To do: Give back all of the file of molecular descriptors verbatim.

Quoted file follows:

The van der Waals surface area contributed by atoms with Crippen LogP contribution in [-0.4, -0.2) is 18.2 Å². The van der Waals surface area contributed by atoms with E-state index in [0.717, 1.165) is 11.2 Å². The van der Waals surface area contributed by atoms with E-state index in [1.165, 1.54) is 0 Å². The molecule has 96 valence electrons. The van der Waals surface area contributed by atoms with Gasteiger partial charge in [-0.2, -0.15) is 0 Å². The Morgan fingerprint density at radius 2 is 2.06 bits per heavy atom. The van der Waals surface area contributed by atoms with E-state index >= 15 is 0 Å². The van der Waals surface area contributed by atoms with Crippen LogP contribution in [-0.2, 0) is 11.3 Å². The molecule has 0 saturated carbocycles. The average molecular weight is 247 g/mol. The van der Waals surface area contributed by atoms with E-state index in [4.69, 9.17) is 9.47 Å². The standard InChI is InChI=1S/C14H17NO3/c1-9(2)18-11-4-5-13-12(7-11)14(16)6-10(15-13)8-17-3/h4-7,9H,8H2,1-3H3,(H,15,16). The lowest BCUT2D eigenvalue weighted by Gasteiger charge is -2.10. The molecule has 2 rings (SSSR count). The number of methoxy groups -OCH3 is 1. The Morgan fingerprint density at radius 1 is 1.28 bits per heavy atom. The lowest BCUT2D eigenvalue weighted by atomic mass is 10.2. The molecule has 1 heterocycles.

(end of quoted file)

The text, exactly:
The van der Waals surface area contributed by atoms with Crippen LogP contribution in [-0.4, -0.2) is 18.2 Å². The van der Waals surface area contributed by atoms with E-state index in [0.717, 1.165) is 11.2 Å². The van der Waals surface area contributed by atoms with E-state index in [1.165, 1.54) is 0 Å². The molecule has 96 valence electrons. The van der Waals surface area contributed by atoms with Gasteiger partial charge in [-0.2, -0.15) is 0 Å². The Morgan fingerprint density at radius 2 is 2.06 bits per heavy atom. The van der Waals surface area contributed by atoms with E-state index >= 15 is 0 Å². The van der Waals surface area contributed by atoms with Crippen LogP contribution in [-0.2, 0) is 11.3 Å². The molecule has 0 saturated carbocycles. The average molecular weight is 247 g/mol. The van der Waals surface area contributed by atoms with E-state index in [4.69, 9.17) is 9.47 Å². The standard InChI is InChI=1S/C14H17NO3/c1-9(2)18-11-4-5-13-12(7-11)14(16)6-10(15-13)8-17-3/h4-7,9H,8H2,1-3H3,(H,15,16). The lowest BCUT2D eigenvalue weighted by Gasteiger charge is -2.10. The molecule has 2 rings (SSSR count). The number of methoxy groups -OCH3 is 1. The Morgan fingerprint density at radius 1 is 1.28 bits per heavy atom. The lowest BCUT2D eigenvalue weighted by atomic mass is 10.2. The molecule has 1 heterocycles.